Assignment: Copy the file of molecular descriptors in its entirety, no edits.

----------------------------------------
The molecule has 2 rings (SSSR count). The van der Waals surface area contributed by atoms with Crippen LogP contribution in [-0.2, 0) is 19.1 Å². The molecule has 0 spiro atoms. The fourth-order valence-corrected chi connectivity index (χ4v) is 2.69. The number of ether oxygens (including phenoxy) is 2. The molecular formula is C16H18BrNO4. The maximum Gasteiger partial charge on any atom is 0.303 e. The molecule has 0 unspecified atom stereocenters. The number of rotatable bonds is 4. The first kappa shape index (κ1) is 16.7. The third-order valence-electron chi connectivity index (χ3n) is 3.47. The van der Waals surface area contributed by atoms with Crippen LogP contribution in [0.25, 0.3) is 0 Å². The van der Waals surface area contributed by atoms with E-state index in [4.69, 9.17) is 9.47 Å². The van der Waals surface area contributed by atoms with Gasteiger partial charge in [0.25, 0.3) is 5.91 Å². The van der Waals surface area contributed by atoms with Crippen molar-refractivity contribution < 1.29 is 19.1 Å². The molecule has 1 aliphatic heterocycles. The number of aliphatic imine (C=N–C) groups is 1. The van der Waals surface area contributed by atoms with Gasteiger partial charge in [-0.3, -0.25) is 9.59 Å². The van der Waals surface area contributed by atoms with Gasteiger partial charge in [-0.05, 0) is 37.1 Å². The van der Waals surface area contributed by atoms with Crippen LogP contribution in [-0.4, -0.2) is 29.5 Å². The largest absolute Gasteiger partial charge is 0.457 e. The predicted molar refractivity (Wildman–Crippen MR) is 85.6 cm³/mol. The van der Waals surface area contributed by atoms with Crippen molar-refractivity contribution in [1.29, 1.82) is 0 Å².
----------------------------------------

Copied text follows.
The molecule has 2 rings (SSSR count). The van der Waals surface area contributed by atoms with Crippen LogP contribution in [-0.2, 0) is 19.1 Å². The molecule has 0 spiro atoms. The fourth-order valence-corrected chi connectivity index (χ4v) is 2.69. The number of ether oxygens (including phenoxy) is 2. The molecular formula is C16H18BrNO4. The maximum Gasteiger partial charge on any atom is 0.303 e. The molecule has 0 unspecified atom stereocenters. The number of rotatable bonds is 4. The first kappa shape index (κ1) is 16.7. The third-order valence-electron chi connectivity index (χ3n) is 3.47. The van der Waals surface area contributed by atoms with Crippen LogP contribution in [0.25, 0.3) is 0 Å². The van der Waals surface area contributed by atoms with E-state index in [4.69, 9.17) is 9.47 Å². The van der Waals surface area contributed by atoms with Gasteiger partial charge in [0.25, 0.3) is 5.91 Å². The van der Waals surface area contributed by atoms with Crippen molar-refractivity contribution < 1.29 is 19.1 Å². The molecule has 1 aliphatic heterocycles. The number of aliphatic imine (C=N–C) groups is 1. The van der Waals surface area contributed by atoms with Gasteiger partial charge in [-0.3, -0.25) is 9.59 Å². The van der Waals surface area contributed by atoms with Gasteiger partial charge in [-0.05, 0) is 37.1 Å². The van der Waals surface area contributed by atoms with Crippen LogP contribution in [-0.4, -0.2) is 29.5 Å². The largest absolute Gasteiger partial charge is 0.457 e. The predicted molar refractivity (Wildman–Crippen MR) is 85.6 cm³/mol. The van der Waals surface area contributed by atoms with Crippen molar-refractivity contribution in [1.29, 1.82) is 0 Å².